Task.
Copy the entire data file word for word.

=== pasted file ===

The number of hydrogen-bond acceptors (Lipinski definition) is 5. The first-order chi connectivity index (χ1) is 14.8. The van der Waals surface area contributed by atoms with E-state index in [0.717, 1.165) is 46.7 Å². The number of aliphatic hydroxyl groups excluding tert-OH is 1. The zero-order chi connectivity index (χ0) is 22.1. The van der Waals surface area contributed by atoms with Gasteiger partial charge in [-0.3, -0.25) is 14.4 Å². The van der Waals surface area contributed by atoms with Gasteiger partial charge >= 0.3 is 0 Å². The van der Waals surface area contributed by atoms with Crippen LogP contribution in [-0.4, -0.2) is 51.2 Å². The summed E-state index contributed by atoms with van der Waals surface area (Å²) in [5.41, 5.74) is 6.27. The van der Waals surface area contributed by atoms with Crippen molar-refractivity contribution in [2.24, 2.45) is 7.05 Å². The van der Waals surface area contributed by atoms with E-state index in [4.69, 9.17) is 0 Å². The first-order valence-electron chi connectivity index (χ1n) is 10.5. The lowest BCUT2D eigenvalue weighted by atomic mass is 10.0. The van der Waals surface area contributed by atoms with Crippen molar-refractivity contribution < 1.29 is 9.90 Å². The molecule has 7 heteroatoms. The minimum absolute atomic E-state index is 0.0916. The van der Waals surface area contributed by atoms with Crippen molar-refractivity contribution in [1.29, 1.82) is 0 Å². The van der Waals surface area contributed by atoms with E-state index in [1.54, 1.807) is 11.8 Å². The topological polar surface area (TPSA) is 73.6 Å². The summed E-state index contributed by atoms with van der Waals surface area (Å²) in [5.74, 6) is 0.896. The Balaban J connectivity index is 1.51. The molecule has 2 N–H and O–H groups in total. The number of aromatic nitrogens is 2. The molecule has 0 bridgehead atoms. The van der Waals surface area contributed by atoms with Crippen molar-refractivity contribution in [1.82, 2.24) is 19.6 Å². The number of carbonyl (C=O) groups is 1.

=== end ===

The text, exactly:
The number of hydrogen-bond acceptors (Lipinski definition) is 5. The first-order chi connectivity index (χ1) is 14.8. The van der Waals surface area contributed by atoms with E-state index in [0.717, 1.165) is 46.7 Å². The number of aliphatic hydroxyl groups excluding tert-OH is 1. The zero-order chi connectivity index (χ0) is 22.1. The van der Waals surface area contributed by atoms with Gasteiger partial charge in [-0.3, -0.25) is 14.4 Å². The van der Waals surface area contributed by atoms with Gasteiger partial charge >= 0.3 is 0 Å². The van der Waals surface area contributed by atoms with Crippen LogP contribution in [-0.4, -0.2) is 51.2 Å². The summed E-state index contributed by atoms with van der Waals surface area (Å²) in [5.41, 5.74) is 6.27. The van der Waals surface area contributed by atoms with Crippen molar-refractivity contribution in [2.24, 2.45) is 7.05 Å². The van der Waals surface area contributed by atoms with E-state index in [4.69, 9.17) is 0 Å². The first-order valence-electron chi connectivity index (χ1n) is 10.5. The lowest BCUT2D eigenvalue weighted by atomic mass is 10.0. The van der Waals surface area contributed by atoms with Crippen molar-refractivity contribution < 1.29 is 9.90 Å². The molecule has 7 heteroatoms. The minimum absolute atomic E-state index is 0.0916. The van der Waals surface area contributed by atoms with Crippen molar-refractivity contribution in [1.29, 1.82) is 0 Å². The van der Waals surface area contributed by atoms with E-state index in [1.54, 1.807) is 11.8 Å². The topological polar surface area (TPSA) is 73.6 Å². The summed E-state index contributed by atoms with van der Waals surface area (Å²) in [5.74, 6) is 0.896. The Balaban J connectivity index is 1.51. The molecule has 2 N–H and O–H groups in total. The number of aromatic nitrogens is 2. The molecule has 0 bridgehead atoms. The van der Waals surface area contributed by atoms with Crippen molar-refractivity contribution in [1.82, 2.24) is 19.6 Å². The number of carbonyl (C=O) groups is 1.